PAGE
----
Storm surge is also very sensitive to the offshore bathymetry. If the sea is very shallow the water pushed in front of the storm has nowhere to escape downwards to get out of the way and so tends to pile up ahead of the storm. If the water is deeper the mound will tend to flow away underneath the storm.
The largest area of shallow water off the US coast is immediately adjacent to the Mississippi Delta. The sea has been filled up with sediment coming down the Mississippi. So the coast of Mississippi is the most hazardous place for storm surges in the US because of this large area of shallow water that tends to amplify any arriving storm surge. The deepest water next to land in the US is close to Miami. As a result Miami has relatively muted storm surges.
Bathymetry of Northern Gulf of Mexico and the Atlantic Ocean east of Florida. Shallow seabeds are depicted in red and act to increase the impacts of storm surge, while deeper seabeds are depicted in yellow and green and act to reduce the impacts of storm surge.
Did you find any other factors that can lead to disproportionate storm surge losses?
The physical size of the hurricane is very important. A bigger hurricane pushes a broader front of water in front of it and again there is less chance for that dome to drain away. So, very big storms like Katrina or Sandy have a much bigger storm surge than you might otherwise have expected, given their intensity.
How has this new scientific understanding been used in practice?
This is something we feel is actually very important to be properly captured in the models. I think we’re the only modeller who has this full time-stepping coupled ocean atmosphere storm surge catastrophe modelling capability. We used our storm surge modelling in the issuance of the cat bonds for the Metropolitan Transit Authority in New York, itself a parametric deal based on tide gauge measurements of the water levels outside New York Harbour. The capital markets seem to agree we have the best capability for looking at storm surge impacts.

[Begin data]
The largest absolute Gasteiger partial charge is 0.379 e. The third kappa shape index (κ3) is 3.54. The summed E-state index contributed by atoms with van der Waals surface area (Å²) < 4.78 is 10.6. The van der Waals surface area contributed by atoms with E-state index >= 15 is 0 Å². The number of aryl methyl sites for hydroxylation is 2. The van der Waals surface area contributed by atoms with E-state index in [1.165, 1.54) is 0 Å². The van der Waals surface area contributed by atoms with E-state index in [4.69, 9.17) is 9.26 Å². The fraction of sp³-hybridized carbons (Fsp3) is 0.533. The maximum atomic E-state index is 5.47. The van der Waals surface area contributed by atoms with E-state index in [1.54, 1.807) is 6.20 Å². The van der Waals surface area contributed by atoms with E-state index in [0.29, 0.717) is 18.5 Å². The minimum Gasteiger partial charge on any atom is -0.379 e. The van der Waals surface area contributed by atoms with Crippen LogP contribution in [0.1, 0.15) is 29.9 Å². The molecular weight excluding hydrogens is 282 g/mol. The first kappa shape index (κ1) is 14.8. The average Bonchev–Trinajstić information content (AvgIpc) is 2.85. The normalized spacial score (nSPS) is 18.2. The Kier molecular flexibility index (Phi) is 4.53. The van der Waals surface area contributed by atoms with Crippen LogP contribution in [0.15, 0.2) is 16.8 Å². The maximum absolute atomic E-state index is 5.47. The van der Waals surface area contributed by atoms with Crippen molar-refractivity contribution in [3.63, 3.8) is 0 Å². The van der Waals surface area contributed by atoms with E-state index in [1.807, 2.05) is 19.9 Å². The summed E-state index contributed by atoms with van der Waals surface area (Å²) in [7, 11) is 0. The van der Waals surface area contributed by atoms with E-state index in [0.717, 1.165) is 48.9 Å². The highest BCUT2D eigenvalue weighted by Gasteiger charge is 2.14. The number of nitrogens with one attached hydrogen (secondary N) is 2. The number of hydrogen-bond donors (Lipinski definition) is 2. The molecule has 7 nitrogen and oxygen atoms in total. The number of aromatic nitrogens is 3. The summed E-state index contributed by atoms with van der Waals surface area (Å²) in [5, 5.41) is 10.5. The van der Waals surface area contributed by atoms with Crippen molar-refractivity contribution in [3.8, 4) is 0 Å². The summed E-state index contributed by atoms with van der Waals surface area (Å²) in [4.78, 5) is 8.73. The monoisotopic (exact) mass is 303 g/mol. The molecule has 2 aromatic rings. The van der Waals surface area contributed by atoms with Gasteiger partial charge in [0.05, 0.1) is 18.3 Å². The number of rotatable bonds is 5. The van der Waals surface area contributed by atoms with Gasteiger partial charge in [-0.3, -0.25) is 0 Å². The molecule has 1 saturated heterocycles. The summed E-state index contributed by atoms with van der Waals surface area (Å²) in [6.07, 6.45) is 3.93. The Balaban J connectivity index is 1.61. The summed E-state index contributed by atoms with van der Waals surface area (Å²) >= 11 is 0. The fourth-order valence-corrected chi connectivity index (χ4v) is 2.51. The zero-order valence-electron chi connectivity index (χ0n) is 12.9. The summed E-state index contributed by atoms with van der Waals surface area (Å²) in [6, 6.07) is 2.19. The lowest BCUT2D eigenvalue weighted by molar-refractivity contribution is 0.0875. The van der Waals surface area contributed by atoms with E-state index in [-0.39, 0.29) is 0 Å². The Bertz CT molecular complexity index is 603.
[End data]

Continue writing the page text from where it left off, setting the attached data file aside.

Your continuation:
There has also been a project underway for the past year called Risky Business which is launching its findings on the 24th of this month. It looks at the future costs of climate change in the US and was set up by Michael Bloomberg, Hank Paulson and others to try and come up with a non-partisan, business minded perspective on expected climate change costs through the 21st century.
We were commissioned to do all the modelling work for coastal risks for this project. This has involved using our storm surge modelling but with adjusted local sea levels for expected changes in water level throughout the 21st century. We have also modelled various perspectives on expected changes in hurricane activity from work done by Kerry Emanuel and Tom Knutson, who are advisors on the project. So the RiskLink11 storm surge catastrophe model has also attracted a lot of interest around exploring how the impacts of hurricanes and in particular storm surge losses are expected to change into the future.
Posted: Monday, June 16th, 2014